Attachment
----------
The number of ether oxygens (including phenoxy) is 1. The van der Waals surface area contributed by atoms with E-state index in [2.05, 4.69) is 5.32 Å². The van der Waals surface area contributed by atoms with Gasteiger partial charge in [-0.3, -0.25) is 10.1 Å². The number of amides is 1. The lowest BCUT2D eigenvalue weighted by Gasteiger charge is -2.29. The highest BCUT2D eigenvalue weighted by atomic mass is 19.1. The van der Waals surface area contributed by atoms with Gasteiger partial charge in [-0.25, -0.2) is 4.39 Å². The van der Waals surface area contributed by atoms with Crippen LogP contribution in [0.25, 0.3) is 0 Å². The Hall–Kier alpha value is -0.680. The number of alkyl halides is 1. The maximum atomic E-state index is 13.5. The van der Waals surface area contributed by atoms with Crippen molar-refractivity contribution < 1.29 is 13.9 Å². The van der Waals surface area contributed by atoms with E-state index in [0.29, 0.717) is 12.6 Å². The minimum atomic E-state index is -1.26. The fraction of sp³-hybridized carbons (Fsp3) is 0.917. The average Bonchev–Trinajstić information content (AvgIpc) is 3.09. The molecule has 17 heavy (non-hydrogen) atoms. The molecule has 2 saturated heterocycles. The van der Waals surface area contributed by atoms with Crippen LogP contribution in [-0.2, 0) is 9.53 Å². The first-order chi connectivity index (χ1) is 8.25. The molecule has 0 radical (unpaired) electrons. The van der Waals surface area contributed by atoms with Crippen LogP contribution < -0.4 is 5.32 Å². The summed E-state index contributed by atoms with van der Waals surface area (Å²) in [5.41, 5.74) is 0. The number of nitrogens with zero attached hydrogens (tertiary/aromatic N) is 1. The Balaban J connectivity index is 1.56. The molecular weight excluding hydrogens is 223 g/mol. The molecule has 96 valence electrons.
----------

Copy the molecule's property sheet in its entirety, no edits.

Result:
The number of ether oxygens (including phenoxy) is 1. The van der Waals surface area contributed by atoms with E-state index in [2.05, 4.69) is 5.32 Å². The van der Waals surface area contributed by atoms with Gasteiger partial charge in [-0.3, -0.25) is 10.1 Å². The number of amides is 1. The lowest BCUT2D eigenvalue weighted by Gasteiger charge is -2.29. The highest BCUT2D eigenvalue weighted by atomic mass is 19.1. The van der Waals surface area contributed by atoms with Gasteiger partial charge in [-0.25, -0.2) is 4.39 Å². The van der Waals surface area contributed by atoms with Crippen LogP contribution in [0.25, 0.3) is 0 Å². The Hall–Kier alpha value is -0.680. The number of alkyl halides is 1. The maximum atomic E-state index is 13.5. The van der Waals surface area contributed by atoms with Crippen molar-refractivity contribution < 1.29 is 13.9 Å². The van der Waals surface area contributed by atoms with E-state index in [0.29, 0.717) is 12.6 Å². The minimum atomic E-state index is -1.26. The fraction of sp³-hybridized carbons (Fsp3) is 0.917. The average Bonchev–Trinajstić information content (AvgIpc) is 3.09. The molecule has 17 heavy (non-hydrogen) atoms. The molecule has 2 saturated heterocycles. The van der Waals surface area contributed by atoms with Crippen LogP contribution in [-0.2, 0) is 9.53 Å². The first-order chi connectivity index (χ1) is 8.25. The molecule has 0 radical (unpaired) electrons. The van der Waals surface area contributed by atoms with Crippen LogP contribution < -0.4 is 5.32 Å². The summed E-state index contributed by atoms with van der Waals surface area (Å²) in [5.41, 5.74) is 0. The number of nitrogens with zero attached hydrogens (tertiary/aromatic N) is 1. The Balaban J connectivity index is 1.56. The molecular weight excluding hydrogens is 223 g/mol. The molecule has 96 valence electrons.